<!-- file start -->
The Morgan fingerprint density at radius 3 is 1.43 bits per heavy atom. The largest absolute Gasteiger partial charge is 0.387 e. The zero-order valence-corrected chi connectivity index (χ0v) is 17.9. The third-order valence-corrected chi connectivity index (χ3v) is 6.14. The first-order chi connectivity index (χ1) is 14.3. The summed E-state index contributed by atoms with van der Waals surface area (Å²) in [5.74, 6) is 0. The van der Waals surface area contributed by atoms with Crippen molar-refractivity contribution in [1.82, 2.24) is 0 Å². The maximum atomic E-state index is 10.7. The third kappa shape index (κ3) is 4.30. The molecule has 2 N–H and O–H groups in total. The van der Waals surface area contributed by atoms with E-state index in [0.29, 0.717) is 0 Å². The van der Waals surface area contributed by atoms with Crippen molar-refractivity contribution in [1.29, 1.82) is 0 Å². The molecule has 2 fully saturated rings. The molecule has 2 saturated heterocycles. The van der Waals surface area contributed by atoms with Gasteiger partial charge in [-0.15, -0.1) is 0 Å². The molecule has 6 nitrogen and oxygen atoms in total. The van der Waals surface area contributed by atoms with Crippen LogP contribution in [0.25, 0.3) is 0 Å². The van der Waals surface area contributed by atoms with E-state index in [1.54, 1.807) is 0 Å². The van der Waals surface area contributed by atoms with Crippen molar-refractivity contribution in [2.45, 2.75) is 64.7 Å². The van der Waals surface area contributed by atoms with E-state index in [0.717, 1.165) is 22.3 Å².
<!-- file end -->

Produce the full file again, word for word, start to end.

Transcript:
The Morgan fingerprint density at radius 3 is 1.43 bits per heavy atom. The largest absolute Gasteiger partial charge is 0.387 e. The zero-order valence-corrected chi connectivity index (χ0v) is 17.9. The third-order valence-corrected chi connectivity index (χ3v) is 6.14. The first-order chi connectivity index (χ1) is 14.3. The summed E-state index contributed by atoms with van der Waals surface area (Å²) in [5.74, 6) is 0. The van der Waals surface area contributed by atoms with Crippen molar-refractivity contribution in [1.82, 2.24) is 0 Å². The maximum atomic E-state index is 10.7. The third kappa shape index (κ3) is 4.30. The molecule has 2 N–H and O–H groups in total. The van der Waals surface area contributed by atoms with E-state index in [0.29, 0.717) is 0 Å². The van der Waals surface area contributed by atoms with Crippen molar-refractivity contribution in [1.29, 1.82) is 0 Å². The molecule has 2 fully saturated rings. The molecule has 2 saturated heterocycles. The van der Waals surface area contributed by atoms with Gasteiger partial charge in [-0.15, -0.1) is 0 Å². The molecule has 6 nitrogen and oxygen atoms in total. The van der Waals surface area contributed by atoms with Crippen LogP contribution in [0.25, 0.3) is 0 Å². The van der Waals surface area contributed by atoms with E-state index in [1.54, 1.807) is 0 Å². The van der Waals surface area contributed by atoms with Crippen molar-refractivity contribution in [2.45, 2.75) is 64.7 Å². The van der Waals surface area contributed by atoms with E-state index in [0.717, 1.165) is 22.3 Å².